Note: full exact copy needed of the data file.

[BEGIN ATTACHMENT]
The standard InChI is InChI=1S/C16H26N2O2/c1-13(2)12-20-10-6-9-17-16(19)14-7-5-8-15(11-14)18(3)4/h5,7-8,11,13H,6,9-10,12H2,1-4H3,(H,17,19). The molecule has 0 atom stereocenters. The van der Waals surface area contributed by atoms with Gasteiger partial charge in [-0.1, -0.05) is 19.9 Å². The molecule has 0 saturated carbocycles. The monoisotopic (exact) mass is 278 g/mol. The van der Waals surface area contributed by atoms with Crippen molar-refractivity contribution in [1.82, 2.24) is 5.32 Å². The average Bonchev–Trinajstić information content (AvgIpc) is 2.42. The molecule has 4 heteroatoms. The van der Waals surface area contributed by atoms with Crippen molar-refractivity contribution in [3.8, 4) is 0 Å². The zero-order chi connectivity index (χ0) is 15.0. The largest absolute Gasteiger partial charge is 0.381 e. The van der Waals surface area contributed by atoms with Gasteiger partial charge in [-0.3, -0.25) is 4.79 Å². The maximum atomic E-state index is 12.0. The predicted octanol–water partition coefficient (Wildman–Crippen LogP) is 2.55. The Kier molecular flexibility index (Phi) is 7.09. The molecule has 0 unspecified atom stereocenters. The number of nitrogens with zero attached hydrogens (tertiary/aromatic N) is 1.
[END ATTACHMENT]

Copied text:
The standard InChI is InChI=1S/C16H26N2O2/c1-13(2)12-20-10-6-9-17-16(19)14-7-5-8-15(11-14)18(3)4/h5,7-8,11,13H,6,9-10,12H2,1-4H3,(H,17,19). The molecule has 0 atom stereocenters. The van der Waals surface area contributed by atoms with Gasteiger partial charge in [-0.1, -0.05) is 19.9 Å². The molecule has 0 saturated carbocycles. The monoisotopic (exact) mass is 278 g/mol. The van der Waals surface area contributed by atoms with Crippen molar-refractivity contribution in [1.82, 2.24) is 5.32 Å². The average Bonchev–Trinajstić information content (AvgIpc) is 2.42. The molecule has 4 heteroatoms. The van der Waals surface area contributed by atoms with Crippen molar-refractivity contribution in [3.8, 4) is 0 Å². The zero-order chi connectivity index (χ0) is 15.0. The largest absolute Gasteiger partial charge is 0.381 e. The van der Waals surface area contributed by atoms with Gasteiger partial charge in [-0.3, -0.25) is 4.79 Å². The maximum atomic E-state index is 12.0. The predicted octanol–water partition coefficient (Wildman–Crippen LogP) is 2.55. The Kier molecular flexibility index (Phi) is 7.09. The molecule has 0 unspecified atom stereocenters. The number of nitrogens with zero attached hydrogens (tertiary/aromatic N) is 1.